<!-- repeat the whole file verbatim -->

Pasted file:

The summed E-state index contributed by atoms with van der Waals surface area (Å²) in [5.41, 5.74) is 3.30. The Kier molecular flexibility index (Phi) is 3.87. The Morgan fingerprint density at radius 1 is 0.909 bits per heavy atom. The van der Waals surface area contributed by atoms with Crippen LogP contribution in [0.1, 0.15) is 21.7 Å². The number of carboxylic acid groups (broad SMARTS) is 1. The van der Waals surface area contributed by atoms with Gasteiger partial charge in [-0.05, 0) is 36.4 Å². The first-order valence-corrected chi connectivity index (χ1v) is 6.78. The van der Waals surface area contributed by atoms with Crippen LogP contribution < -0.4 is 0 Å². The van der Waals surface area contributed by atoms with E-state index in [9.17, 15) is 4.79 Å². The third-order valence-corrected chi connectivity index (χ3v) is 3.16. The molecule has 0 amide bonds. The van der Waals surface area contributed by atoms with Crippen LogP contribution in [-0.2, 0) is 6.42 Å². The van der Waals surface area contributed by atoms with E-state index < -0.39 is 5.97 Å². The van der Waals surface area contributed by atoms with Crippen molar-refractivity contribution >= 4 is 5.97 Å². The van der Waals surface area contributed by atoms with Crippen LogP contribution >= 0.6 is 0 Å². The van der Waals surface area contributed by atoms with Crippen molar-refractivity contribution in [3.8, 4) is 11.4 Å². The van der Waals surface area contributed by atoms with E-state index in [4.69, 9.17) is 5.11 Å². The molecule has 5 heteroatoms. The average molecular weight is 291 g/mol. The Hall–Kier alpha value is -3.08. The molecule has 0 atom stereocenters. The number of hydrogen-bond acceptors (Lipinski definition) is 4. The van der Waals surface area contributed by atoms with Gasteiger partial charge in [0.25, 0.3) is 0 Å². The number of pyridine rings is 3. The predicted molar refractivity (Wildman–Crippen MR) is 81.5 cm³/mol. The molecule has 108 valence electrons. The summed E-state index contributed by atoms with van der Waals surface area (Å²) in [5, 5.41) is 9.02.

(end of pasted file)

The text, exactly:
The summed E-state index contributed by atoms with van der Waals surface area (Å²) in [5.41, 5.74) is 3.30. The Kier molecular flexibility index (Phi) is 3.87. The Morgan fingerprint density at radius 1 is 0.909 bits per heavy atom. The van der Waals surface area contributed by atoms with Crippen LogP contribution in [0.1, 0.15) is 21.7 Å². The number of carboxylic acid groups (broad SMARTS) is 1. The van der Waals surface area contributed by atoms with Gasteiger partial charge in [-0.05, 0) is 36.4 Å². The first-order valence-corrected chi connectivity index (χ1v) is 6.78. The van der Waals surface area contributed by atoms with Crippen LogP contribution < -0.4 is 0 Å². The van der Waals surface area contributed by atoms with E-state index in [9.17, 15) is 4.79 Å². The third-order valence-corrected chi connectivity index (χ3v) is 3.16. The molecule has 0 amide bonds. The van der Waals surface area contributed by atoms with Crippen LogP contribution in [-0.2, 0) is 6.42 Å². The van der Waals surface area contributed by atoms with E-state index < -0.39 is 5.97 Å². The van der Waals surface area contributed by atoms with Crippen molar-refractivity contribution >= 4 is 5.97 Å². The van der Waals surface area contributed by atoms with Crippen LogP contribution >= 0.6 is 0 Å². The van der Waals surface area contributed by atoms with Crippen molar-refractivity contribution in [3.8, 4) is 11.4 Å². The van der Waals surface area contributed by atoms with E-state index in [4.69, 9.17) is 5.11 Å². The molecule has 5 heteroatoms. The average molecular weight is 291 g/mol. The Hall–Kier alpha value is -3.08. The molecule has 0 atom stereocenters. The number of hydrogen-bond acceptors (Lipinski definition) is 4. The van der Waals surface area contributed by atoms with Gasteiger partial charge in [0.25, 0.3) is 0 Å². The number of pyridine rings is 3. The predicted molar refractivity (Wildman–Crippen MR) is 81.5 cm³/mol. The molecule has 108 valence electrons. The summed E-state index contributed by atoms with van der Waals surface area (Å²) in [5, 5.41) is 9.02.